Recovered from the Wayback Machine.
Liz’s summary hits all the points:
I’m not yet at the point where I see wikis as adding sufficient value to any process I’m involved with to justify the installation, configuration, and learning curve for users necessary to add another tool to my social software arsenal. Like Phil, I continue to be troubled by the inherent ahistoricism built into the wiki environment; like Shelley I find the lack of social cues to tell me if I’m treading on someone’s toes by changing content to be inhibiting; like Dare, I find that large-scale active wikis are often too chaotic and disorganized, making it difficult for me to find what I’m looking for.
I had concerns about the wiki in the beginning because I wanted to get non-techs involved. Yes, the techs will have to build the tools, but tools are only as good as the people who use them, and I wanted others to have a voice. And face it – Wiki has a real geek feel to it that’s not necessarily inviting to the non-geeks.
Still, I participated originally, focusing in my area of expertise – the data model. It seems as if I had just started and then turned around and realized the work had zoomed right past while I wasn’t looking.
Okay, so I tried again, taking a snapshot and writing about the effort in a nutshell, and I figured I’d help contribute to the effort by doing this once a week or so – until the next week when I realized that there had been so much work, so much activity, that a snapshot wasn’t feasible. Of if it was, I wasn’t the person to provide it. The parade had passed by.
Wikis are a fascinating device, and I admire Sam wanting to get input from the world at large by using a wiki. He actually didn’t have much choice: he’d been warned what would happen if the Big Blog Tools met behind closed doors and just threw specs over a tall, tall wall.
But there’s got to be a happy medium between total control, personal ownership, and closed doors on the one hand; and a digital foodfight and freeforall that is the Wiki on the other.
Wikis favor the aggressive, the obsessive, and the compulsive: aggressive to edit or delete others work; obsessive to keep up with the changes; and compulsive to keep pick, pick, picking at the pages, until there’s dozens of dinky little edits everyday, and thousands of dinky little offshoot pages. And name choices like “BarbWire”.
(BarbWire. Good God. Let’s get pipes and hose and find the original Echo trademark holders and give them an offer they can’t refuse to let the trademark go.)
But Wikis also favor enormous amounts of collaboration among a pretty disparate crew, which is why there’s also all sorts of feeds being tested, and APIs being explored, and a data model that everyone feels pretty darn good about. So one can also say that Wikis favor the motivated, the dedicated, and the determined.
What we need now is a hold moment. We need to put this effort into Pause, and to look around at the devastation and figure what to keep and what to move aside; and to document the effort, and its history, for the folks who have pulled away from the Wiki because of the atmosphere. We need to do this for the techs and non-techs alike, because I’m pretty sure some technical decisions were made that are not going to make a lot of current webloggers happy if I’ve read some of the copy at the wiki correctly.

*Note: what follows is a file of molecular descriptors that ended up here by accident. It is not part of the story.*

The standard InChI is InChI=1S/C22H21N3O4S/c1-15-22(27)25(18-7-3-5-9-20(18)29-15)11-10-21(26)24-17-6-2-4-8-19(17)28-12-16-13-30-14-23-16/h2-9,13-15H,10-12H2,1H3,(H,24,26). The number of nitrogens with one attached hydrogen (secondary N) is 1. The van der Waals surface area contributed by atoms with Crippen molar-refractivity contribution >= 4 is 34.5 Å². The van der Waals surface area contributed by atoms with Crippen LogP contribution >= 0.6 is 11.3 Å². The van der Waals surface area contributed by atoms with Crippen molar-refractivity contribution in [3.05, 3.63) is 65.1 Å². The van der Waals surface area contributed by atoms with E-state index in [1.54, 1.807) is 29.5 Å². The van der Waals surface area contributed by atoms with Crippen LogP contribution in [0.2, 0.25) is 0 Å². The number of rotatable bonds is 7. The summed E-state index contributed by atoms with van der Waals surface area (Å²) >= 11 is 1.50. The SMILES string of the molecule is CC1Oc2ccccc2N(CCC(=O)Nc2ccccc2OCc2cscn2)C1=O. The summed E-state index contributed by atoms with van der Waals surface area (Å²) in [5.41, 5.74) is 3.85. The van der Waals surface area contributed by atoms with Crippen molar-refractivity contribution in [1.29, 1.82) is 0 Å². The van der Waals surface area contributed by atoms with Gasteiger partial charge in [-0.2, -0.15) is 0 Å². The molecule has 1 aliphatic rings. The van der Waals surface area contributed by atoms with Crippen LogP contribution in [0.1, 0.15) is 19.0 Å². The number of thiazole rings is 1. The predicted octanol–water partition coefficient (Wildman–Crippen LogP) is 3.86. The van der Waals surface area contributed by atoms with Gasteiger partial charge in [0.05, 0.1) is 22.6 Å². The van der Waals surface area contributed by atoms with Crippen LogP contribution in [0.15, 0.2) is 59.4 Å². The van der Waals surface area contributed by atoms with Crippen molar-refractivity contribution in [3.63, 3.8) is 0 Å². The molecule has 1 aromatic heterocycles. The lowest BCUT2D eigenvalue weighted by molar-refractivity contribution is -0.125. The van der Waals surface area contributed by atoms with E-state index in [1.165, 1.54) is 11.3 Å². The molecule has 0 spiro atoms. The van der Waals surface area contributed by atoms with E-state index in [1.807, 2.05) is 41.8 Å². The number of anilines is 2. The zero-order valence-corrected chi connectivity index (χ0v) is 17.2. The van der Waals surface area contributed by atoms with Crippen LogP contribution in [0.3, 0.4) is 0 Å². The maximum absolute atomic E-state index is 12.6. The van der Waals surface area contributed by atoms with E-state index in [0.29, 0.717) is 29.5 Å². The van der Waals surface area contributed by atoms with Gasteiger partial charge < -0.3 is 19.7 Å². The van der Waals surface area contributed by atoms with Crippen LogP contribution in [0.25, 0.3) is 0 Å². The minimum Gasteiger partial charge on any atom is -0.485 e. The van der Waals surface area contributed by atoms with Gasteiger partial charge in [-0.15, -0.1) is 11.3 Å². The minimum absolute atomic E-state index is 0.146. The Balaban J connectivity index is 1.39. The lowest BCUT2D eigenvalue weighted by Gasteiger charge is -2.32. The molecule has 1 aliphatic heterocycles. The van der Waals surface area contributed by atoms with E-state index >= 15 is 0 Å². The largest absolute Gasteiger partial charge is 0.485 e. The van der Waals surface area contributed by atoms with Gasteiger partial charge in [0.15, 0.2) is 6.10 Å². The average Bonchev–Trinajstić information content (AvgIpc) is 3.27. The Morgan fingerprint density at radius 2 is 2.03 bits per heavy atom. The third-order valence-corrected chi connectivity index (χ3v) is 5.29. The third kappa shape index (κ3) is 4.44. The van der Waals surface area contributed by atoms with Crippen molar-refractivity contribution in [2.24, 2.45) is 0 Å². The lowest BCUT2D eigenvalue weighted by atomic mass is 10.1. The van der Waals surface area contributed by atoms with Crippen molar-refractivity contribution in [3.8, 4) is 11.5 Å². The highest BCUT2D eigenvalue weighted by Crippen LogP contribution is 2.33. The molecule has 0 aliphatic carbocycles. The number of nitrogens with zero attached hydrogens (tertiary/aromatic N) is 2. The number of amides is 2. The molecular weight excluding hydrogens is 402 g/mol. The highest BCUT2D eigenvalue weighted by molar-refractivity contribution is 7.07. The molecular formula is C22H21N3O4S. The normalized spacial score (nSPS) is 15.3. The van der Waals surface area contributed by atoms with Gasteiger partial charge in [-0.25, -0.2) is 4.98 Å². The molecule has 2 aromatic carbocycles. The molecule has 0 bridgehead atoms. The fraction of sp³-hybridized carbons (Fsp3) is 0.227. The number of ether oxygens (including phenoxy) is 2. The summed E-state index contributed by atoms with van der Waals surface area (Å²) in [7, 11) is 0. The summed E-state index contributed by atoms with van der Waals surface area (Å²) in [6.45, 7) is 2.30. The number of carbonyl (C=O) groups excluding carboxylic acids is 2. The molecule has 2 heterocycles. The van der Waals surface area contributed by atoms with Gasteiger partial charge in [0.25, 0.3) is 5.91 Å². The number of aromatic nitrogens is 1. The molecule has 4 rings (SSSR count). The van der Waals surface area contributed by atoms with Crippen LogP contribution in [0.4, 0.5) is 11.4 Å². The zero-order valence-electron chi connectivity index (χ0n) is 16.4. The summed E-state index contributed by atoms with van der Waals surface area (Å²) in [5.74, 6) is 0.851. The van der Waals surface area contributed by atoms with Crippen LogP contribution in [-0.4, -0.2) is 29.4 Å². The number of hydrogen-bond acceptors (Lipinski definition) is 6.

We need to record what’s been accomplished in a non-perishable (i.e. not editable), human manner. No Internet standard specification format. Words. Real ones. We then need to give people a chance to comment on this work, but not in the Wiki. Or not only in the wiki. Document the material in one spot – a weblog. After all, this is about weblogging – doesn’t it make sense that we start moving this into the weblogging world again? Not bunches of weblogs, with bits and pieces.
One weblog. Limited author access.
We need to get more people involved then a small core group and if this means using different mediums of communication and even – perish the thought – slowing down a bit, then slow down. Mediums that have history so those late to the party aren’t left out in the cold. This means not wiki, not IRC.
We also need another stated commitment from the stakeholders in all of this, the aforementioned Big Blog Tool makers, that they are still supporting this effort’s output. A lot’s happened between then and now.
Most of all, we need to ungeek Pie/Echo/Atom – start channeling this effort into a more controlled environment, with open communication, yes, but less movement, and more deliberation. I’m not saying give one person control, but we need to start identifying those with the most to gain and lose by this effort, those who are most impacted, and we need to start pulling them into a consortium. A weblogging consortium.
(Now, where have I heard that before?)
But here’s the kicker – include the non-tech webloggers, too. You know, the people that don’t get excited because Python 2.3 released?
Sam mentioned in a new post that I hadn’t contributed much in the last month because I was too busy. Because of this, he said the medium wouldn’t have mattered in my overall contribution. But that’s not the story, Sam.
My lack of recent contribution wasn’t that I was too busy for the Wiki effort; it was because the Wiki effort was too busy for me.
P.S. A new name suggestion for Pie/Echo/Atom – let’s just call it Pie/Echo/Atom.